India and Australia agree to promote cooperation in the field of disability

An opportunity for Australia and India to bat for the same team arose last week at the University of Melbourne when a Memorandum of Understanding (MoU) was signed during a visit from Mr Ram Nath Kovind, President of the Republic of India.

Both Australia and India are at the forefront of improving the lives and well-being of people with disability. In 2013, Australia began rolling out the National Disability Insurance Scheme (NDIS), the largest social policy reform since the introduction of Medicare in the 1970s. In a similar effort to improve the lives of people with disabilities, India passed a progressive bill titled the Rights of Persons with Disabilities Act (RPDA) in 2016 and in 2015 launched a campaign called ‘Accessible India’.

President Kovind was at the University to deliver a lecture titled ‘Australia and India as knowledge partners’.

Photo of the President of India giving a speech

During his visit, the President signed an MoU which has kick-started a collaborative project to develop a co-designed course aimed at equipping community level workers to respond effectively to disability in under-serviced communities in India. The project is responding to a shortage of allied health professionals in India and has proposed an innovative solution: the recruitment, effective training and deployment of many more Community-Disability Inclusion (CDI) workers. The course will be designed to train local people and equip them to respond to the rehabilitation and inclusion needs of people with disability living in the community.

The project will bring together academics and practitioners from various disciplines, including public health, education, health and development and government. Lead researcher Associate Professor Nathan Grills from the Nossal Institute for Global Health has been instrumental in getting this project off the mark and intends to develop the project further in 2019 by applying for an ARC Linkage grant.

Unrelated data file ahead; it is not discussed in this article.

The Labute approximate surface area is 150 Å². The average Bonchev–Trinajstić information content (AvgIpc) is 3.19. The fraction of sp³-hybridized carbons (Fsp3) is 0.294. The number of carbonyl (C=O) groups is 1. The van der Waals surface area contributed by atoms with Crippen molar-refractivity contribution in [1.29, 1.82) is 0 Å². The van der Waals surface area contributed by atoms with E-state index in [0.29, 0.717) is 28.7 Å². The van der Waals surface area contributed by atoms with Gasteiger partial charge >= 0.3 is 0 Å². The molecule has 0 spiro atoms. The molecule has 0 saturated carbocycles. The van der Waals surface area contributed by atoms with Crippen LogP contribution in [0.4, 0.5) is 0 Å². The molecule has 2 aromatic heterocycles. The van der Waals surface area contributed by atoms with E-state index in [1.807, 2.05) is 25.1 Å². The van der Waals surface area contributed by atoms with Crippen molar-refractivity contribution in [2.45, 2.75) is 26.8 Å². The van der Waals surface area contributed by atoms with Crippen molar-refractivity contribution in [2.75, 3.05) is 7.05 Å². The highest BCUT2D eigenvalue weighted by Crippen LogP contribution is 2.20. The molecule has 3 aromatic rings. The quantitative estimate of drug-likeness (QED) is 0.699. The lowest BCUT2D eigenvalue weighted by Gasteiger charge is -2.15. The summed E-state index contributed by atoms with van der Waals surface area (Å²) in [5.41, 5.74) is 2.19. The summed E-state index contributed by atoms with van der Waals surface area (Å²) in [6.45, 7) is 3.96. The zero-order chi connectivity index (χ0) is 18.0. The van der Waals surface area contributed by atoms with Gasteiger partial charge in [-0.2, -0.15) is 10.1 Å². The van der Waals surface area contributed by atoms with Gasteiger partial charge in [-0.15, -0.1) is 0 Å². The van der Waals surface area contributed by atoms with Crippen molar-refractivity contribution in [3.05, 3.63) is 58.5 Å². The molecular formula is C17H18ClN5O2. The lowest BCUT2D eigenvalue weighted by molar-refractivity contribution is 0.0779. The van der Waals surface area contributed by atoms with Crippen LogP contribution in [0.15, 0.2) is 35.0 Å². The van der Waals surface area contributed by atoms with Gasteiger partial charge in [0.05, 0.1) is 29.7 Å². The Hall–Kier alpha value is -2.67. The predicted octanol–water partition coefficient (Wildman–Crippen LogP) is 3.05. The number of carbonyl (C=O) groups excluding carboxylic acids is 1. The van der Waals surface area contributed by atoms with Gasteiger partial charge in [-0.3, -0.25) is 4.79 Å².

The Melbourne Disability Institute has agreed to co-fund this project and provide expertise on developing the course material to train community coordinators based in India. An expert workshop will be delivered in Melbourne, enabling Australian experts to link with and train partners from the Government of India and NGO community and to establish the interdisciplinary research team.

The Department of Empowerment of People with Disability and the Rehabilitation Council of India have put their support behind this project. In collaboration with Professor Bruce Bonyhady from the Melbourne Disability Institute and the Nossal Institute for Global Health the project will undertake modelling around investment in disability in India. Once an evidence-based, effective and accessible course has been developed, they intend to help scale the project and roll it out across India.

With so much support for this project and an outcome which has the potential to be translated in many different countries, it’s sure to be an innings where everyone wins.

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Alex Holland